[Emphasis added.]

Ah yes. The Presidential Advance Manual. If merit badges were given out in Suppression of Dissent, Cult of Leadership, and Authoritarian Know-Nothingism, this little wonder, issued a few weeks after 9/11, would be their Boy Scout Handbook--albeit a handbook with 96 of its 103 pages redacted.

Excerpts (actually, this is almost everything that wasn't redacted):
Ticket Collection
Ticket collection at events should take place prior to the magnetometer checkpoint. Volunteers should be used to form the crowd into lines, check for signs or protestors, and to remove the stubs on official tickets. Homemade signs are not allowed at events. [...]

Always be prepared for demonstrators, even if the local organization tells you there will not be any. It is the responsibility of the Lead Advance to have in place an effective plan for dealing with demonstrators.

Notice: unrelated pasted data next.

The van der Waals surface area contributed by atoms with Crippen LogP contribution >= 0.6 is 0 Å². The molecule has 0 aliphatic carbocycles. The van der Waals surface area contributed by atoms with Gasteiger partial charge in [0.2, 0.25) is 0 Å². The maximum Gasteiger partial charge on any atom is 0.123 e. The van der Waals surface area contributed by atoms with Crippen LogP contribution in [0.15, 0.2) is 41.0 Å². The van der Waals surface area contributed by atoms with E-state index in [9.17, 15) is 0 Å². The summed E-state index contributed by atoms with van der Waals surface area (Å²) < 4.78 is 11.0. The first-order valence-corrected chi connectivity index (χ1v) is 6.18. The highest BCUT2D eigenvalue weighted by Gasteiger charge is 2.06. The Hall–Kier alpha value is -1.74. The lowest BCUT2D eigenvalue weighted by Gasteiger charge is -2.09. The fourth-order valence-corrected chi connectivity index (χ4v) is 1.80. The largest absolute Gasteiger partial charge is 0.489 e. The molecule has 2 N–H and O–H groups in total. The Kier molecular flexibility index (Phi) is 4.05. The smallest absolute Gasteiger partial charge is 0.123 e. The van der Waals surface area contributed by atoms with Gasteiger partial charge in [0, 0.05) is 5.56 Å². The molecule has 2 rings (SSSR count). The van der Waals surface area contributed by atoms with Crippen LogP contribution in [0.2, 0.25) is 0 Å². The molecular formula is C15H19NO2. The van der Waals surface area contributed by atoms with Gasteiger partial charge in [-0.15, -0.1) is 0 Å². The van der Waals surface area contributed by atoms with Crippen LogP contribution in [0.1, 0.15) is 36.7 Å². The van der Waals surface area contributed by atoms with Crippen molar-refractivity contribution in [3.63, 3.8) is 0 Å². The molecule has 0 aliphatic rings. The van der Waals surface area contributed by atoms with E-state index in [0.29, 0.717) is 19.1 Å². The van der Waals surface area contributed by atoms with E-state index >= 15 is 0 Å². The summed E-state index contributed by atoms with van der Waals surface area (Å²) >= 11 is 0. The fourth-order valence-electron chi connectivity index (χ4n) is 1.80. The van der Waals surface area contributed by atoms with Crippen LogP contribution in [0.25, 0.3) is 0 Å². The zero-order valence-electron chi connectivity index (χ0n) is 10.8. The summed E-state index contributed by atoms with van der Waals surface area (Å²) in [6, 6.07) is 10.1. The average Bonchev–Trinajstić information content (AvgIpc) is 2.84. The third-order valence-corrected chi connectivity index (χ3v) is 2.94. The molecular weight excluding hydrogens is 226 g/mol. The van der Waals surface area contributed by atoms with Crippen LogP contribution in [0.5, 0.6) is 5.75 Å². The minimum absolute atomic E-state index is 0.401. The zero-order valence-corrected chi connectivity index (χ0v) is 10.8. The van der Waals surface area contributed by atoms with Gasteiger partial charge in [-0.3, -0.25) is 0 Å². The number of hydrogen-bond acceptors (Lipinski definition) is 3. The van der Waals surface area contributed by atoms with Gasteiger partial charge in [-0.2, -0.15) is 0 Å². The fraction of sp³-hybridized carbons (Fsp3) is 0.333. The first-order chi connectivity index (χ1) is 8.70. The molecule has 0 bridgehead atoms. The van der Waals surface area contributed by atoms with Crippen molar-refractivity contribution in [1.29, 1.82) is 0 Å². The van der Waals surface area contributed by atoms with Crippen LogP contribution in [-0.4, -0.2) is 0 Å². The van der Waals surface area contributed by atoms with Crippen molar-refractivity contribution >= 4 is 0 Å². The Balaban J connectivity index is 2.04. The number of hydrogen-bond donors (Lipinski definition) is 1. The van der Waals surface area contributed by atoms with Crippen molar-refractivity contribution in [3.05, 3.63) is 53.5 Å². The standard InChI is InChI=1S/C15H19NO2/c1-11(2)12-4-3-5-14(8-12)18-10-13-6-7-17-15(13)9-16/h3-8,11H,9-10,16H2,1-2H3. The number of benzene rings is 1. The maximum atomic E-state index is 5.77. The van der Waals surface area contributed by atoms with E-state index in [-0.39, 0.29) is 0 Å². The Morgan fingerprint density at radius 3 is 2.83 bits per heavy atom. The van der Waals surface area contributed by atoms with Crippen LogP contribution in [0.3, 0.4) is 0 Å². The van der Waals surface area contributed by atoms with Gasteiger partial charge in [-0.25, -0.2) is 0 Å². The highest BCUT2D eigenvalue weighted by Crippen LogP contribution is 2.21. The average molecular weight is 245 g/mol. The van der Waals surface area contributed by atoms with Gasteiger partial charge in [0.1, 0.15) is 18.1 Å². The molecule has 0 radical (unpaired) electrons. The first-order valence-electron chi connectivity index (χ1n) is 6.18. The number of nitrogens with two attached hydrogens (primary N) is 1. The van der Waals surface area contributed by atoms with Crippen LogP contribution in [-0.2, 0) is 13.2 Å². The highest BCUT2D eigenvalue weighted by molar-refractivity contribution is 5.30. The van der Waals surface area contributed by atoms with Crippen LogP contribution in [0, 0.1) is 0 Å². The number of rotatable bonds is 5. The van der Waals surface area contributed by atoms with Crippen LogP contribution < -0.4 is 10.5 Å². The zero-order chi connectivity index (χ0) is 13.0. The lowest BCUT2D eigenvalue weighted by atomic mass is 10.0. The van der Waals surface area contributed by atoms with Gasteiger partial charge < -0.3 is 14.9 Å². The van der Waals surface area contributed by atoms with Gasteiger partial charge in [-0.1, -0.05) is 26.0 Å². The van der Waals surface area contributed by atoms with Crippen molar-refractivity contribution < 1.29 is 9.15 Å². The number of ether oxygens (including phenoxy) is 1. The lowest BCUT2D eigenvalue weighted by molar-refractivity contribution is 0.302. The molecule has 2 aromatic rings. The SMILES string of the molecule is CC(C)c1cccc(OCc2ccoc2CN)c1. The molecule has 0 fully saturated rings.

Preventing Demonstrators
As mentioned, all presidential events must be ticketed or accessed by a name list. This is the best method for preventing demonstrators. People who are obviously going to try to disrupt the event can be denied entrance at least to the VIP area between the stage and the main camera platform. That does not mean that supporters without tickets cannot be given tickets at the door and gain entrance to the event. It is also not the responsibility of the Secret Service to check the tickets of the people entering. They are concerned with whether the person is a threat physically to The President and not a heckler. It is important to have your volunteers at a checkpoint before the Magnetometers in order to stop a demonstrator from getting into the event. Look for signs that they may be carrying, and if need be, have volunteers check for folded cloth signs that demonstrators may be bringing to events. [...]

Preparing for Demonstrators